Perhaps you want an interview or an introductory meeting.

Maybe, you are looking for advice or you have a question you would like answered.

If the person receiving your message is not clear on its purpose and doesn’t know how to respond, they are less likely to reply at all.

Therefore, it is always worth finishing your email with a question or call to action that the reader can easily respond to.

Channels for contacting recruiters

Let's look at the ways that you can actually get your message in front of the recruiter that you want to speak with.


These days most agency recruiters use LinkedIn, and will be active on the platform on an almost daily basis which means LinkedIn is a great place to find them!

Send a connection request, and personalise it!

Keep in mind that recruiters receive constant connection requests, so if you want your connection request to stand out, you need to personalise it and give the recruiter a reason to accept it.

This means that you should not simply hit the connect button and hope for the best. Instead, make sure you craft a personal message, use the recruiter’s name and make sure you spell it correctly, making a good first impression is very important.

This personalised invite can also double as your first message so make it count.

You only have 300 characters for this message so keep it to the point. Something like:

Hi Hannah

I see you are a legal recruiter in Dubai. I’m a corporate lawyer specialised in M&A and am considering a career move. I’d be keen to discuss the market and whether you are working on any roles that would be a good fit for me.

Would you like me to send you my CV?

Pro-tip - You can also use InMails to send a longer message. InMails are a great tool because they allow you to directly message someone even if you’re not connected!

Getting yourself a one-month subscription to LinkedIn Learning/Premium will provide you with some InMails that can be used to reach out to recruiters. Try making the most of a one-month free trial that can be cancelled before you have to pay anything. 

Click here for more details.

Direct contact

All recruitment companies will have a website where you should be able to source some contact information.

Go to the company’s website and find the name of a recruiter in the team specialising in your field, call up the company and ask for them by name. Explain a little bit about who you are, suggest a coffee chat, and follow-up with an email to thank them for their time on the phone and attach an up-to-date copy of your CV.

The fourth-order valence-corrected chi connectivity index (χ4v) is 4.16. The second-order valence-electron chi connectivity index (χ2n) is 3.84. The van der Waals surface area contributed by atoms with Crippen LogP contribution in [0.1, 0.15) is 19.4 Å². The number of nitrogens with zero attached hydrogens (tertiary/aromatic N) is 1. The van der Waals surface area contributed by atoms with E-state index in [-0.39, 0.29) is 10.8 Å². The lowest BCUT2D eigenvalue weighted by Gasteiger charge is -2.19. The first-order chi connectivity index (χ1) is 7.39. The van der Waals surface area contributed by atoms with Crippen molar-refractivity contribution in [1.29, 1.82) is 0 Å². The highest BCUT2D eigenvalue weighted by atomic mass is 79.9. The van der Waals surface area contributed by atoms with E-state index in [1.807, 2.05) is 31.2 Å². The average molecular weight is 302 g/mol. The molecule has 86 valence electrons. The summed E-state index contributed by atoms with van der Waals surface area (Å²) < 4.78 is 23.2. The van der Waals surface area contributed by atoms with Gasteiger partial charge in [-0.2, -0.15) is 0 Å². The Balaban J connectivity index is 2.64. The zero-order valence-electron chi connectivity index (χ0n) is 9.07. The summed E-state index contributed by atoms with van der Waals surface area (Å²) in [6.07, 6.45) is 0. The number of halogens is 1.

If you are unable to see anyone face-to-face or speak to them over the phone, use their website or LinkedIn to find either a specific or generic email address and send over your CV with a well-written introduction email requesting a time to meet or speak over the phone.

Failing all of the above, there is an alternative way to get on the radar of a recruitment company and that is by applying for a role that they are advertising.

Just make sure the role is a good fit for you, it’s important that you make a good first impression. If they like your profile, they will get in touch and usually your CV will be added to their database regardless.

How to build a rewarding relationship with a recruitment consultant

A recruiter’s top priority is filling their open role with the best candidate. This is how they earn their money, if they don’t find the best candidate they don’t earn.

This ultimately means that recruitment consultants do not work for you, recruiters work for the organisation whose role they are filling.

This is very important to understand and it has a huge bearing on how you go about building a relationship with a recruiter and how to set your expectations.

Here are my tips for kicking off your relationship in the right way.

Be clear about what you want

Recruiters like clarity. Remember, the recruiter wins if you accept a role and stay in the organisation.

If you begin working with a recruiter before you know exactly what kind of role you want, and what you would be willing to accept, you can end up wasting each other’s time.

This is not the basis for a positive ongoing relationship. 

If you’re not able to provide a recruiter with clarity regarding what kind of role, salary and benefits etc. that you will accept, you will likely find that they are reluctant to represent you.

The very last thing a recruiter wants is to work hard to get you an offer with a company that you ultimately turn down. It wastes their time, damages their reputation and costs them money.

It will really help you, and your recruiter, if from the beginning you can be clear on the following:

• What seniority level you are looking for
• The minimum salary you would accept
• Your ideal salary
• The must-have benefits
• How far you are willing to travel
• If you are willing to relocate